The Brodacki Boys and PTSD

Not until 1980 did psychiatry establish the term “post traumatic stress disorder,” to describe war-related trauma. Although surely it has existed for as long as war itself, PTSD used to be called battle fatigue or shell shock. As recently as World War I, many psychiatric casualties were seen simply as cowards.

Three of my mother’s four brothers were soldiers in World War II. Stanley fought in the invasion of Italy, was wounded twice, and received the Purple Heart. John was sent to Europe near the close of the war. Joe had already been stationed in the South Pacific.

I was born in 1947, our family’s first child of the post-war baby boom, and by the time I was old enough to think about it, I saw the Second World War as ancient history. My uncles had gotten on with their lives and produced their own baby booms. I cannot remember a single occasion when Uncles Stan, John, or Joe talked about the war. But my mother did, and she diagnosed Uncle Joe’s condition long before the term PTSD came along. “He was not the same man when he came back from the war,” she explained, after I had endured another of his episodes of inexplicable anger.

The Brodacki twins Joe (right) and John headed for war.

Joe and John were twins, yet John, my godfather, never exhibited the same sad rage as his brother. All three boys had kept the memories of their war experiences to themselves, but Joe could not mask his. I wonder if they talked about their trauma when they went to the VFW hall with their buddies. When I had the chance to ask, I was not interested. Now I can only be grateful for their service in a war that was justified if ever a war was.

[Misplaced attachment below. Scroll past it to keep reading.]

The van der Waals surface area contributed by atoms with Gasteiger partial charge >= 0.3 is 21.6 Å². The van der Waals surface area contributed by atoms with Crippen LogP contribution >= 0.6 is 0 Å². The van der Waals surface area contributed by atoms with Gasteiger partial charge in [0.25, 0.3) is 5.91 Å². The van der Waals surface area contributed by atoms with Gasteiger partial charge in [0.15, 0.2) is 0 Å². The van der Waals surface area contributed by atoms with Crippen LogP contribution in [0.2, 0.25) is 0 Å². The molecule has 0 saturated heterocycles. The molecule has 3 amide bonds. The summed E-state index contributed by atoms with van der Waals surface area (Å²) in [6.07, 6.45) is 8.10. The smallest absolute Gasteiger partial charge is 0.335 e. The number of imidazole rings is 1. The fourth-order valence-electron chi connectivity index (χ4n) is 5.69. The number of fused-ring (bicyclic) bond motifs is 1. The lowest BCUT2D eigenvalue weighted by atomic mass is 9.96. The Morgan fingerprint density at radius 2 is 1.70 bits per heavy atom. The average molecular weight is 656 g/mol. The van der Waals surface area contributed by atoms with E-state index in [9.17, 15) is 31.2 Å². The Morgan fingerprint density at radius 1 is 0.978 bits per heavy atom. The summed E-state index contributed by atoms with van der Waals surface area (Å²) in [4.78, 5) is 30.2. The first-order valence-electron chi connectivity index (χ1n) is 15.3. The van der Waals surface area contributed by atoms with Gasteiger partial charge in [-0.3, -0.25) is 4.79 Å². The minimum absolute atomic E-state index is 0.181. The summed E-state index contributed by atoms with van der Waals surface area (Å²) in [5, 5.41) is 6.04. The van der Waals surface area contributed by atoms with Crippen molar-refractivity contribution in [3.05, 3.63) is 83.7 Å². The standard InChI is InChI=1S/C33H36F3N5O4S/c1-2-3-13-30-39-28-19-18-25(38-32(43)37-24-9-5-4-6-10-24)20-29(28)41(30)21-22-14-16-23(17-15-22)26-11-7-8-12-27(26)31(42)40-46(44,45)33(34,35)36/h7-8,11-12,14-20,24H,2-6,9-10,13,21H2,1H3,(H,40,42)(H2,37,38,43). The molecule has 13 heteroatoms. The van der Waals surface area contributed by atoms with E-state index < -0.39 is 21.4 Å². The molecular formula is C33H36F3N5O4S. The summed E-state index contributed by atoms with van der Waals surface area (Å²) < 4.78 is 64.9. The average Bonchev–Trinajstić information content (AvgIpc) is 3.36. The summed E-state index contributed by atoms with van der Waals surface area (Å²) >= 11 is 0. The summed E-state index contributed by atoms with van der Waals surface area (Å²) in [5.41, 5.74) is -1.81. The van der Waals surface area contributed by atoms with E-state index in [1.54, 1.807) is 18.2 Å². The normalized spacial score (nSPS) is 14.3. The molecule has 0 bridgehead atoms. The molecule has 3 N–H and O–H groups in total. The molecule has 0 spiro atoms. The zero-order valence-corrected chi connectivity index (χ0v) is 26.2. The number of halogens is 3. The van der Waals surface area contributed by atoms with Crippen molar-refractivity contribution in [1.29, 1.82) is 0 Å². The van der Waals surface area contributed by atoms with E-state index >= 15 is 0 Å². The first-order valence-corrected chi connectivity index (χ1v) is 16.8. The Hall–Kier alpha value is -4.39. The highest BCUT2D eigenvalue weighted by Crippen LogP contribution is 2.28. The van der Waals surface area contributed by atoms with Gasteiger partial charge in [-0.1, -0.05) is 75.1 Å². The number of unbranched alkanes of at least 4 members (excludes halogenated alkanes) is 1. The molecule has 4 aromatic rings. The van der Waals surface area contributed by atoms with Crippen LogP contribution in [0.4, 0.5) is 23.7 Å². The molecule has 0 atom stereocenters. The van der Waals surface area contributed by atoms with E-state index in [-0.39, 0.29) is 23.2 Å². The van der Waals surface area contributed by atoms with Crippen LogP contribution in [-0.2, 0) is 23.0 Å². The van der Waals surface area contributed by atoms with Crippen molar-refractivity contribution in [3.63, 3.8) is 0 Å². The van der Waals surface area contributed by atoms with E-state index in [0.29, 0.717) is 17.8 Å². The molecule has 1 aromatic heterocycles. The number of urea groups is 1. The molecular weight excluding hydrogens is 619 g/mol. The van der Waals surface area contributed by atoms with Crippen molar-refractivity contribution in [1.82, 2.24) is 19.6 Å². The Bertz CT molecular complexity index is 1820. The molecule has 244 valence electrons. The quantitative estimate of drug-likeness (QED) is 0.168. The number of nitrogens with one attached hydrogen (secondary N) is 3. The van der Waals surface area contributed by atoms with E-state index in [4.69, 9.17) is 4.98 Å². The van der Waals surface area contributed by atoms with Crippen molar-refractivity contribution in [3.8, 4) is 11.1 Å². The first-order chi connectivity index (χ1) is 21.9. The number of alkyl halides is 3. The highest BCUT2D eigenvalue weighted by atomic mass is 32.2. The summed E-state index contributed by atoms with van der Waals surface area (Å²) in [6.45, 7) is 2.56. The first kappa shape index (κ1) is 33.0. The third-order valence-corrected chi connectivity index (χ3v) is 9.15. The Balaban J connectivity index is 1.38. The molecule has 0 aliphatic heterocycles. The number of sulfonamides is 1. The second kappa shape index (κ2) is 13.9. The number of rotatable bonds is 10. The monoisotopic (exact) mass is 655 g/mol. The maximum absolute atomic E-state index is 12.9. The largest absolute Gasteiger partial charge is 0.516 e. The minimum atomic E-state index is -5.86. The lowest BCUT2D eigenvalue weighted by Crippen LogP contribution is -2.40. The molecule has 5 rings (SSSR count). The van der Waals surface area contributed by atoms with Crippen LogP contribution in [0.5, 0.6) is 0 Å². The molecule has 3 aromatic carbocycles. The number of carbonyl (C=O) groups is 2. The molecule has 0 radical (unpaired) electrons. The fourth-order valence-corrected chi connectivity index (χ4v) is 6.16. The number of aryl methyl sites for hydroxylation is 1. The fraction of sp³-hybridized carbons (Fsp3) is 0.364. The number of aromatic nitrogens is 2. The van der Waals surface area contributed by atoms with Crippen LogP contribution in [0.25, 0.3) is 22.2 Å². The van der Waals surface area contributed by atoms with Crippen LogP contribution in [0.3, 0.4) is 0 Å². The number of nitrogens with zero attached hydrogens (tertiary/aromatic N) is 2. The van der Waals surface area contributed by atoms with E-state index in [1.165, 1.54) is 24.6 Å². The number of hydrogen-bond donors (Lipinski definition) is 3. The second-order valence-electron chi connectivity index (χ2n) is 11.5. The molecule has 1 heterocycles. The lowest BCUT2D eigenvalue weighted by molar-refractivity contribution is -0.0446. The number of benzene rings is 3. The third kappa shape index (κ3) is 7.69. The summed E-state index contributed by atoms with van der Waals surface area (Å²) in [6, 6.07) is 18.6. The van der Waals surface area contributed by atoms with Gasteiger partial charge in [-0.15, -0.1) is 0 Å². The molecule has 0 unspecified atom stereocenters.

John Brodacki sent this postcard to his mother during World War II. Written on the back: “Top row. Lester Dinges, James Wood, J.D. Smith, I (John), S/Sgt. Woodrow Skidmore; John Schoonover, Frank Slentz, Sgt. M.R. Smolleck. Love Johnny.”
Sent by Uncle Stan (back, third from left) some time during his basic training in 1941, this photo-postcard contains no notation on the reverse.


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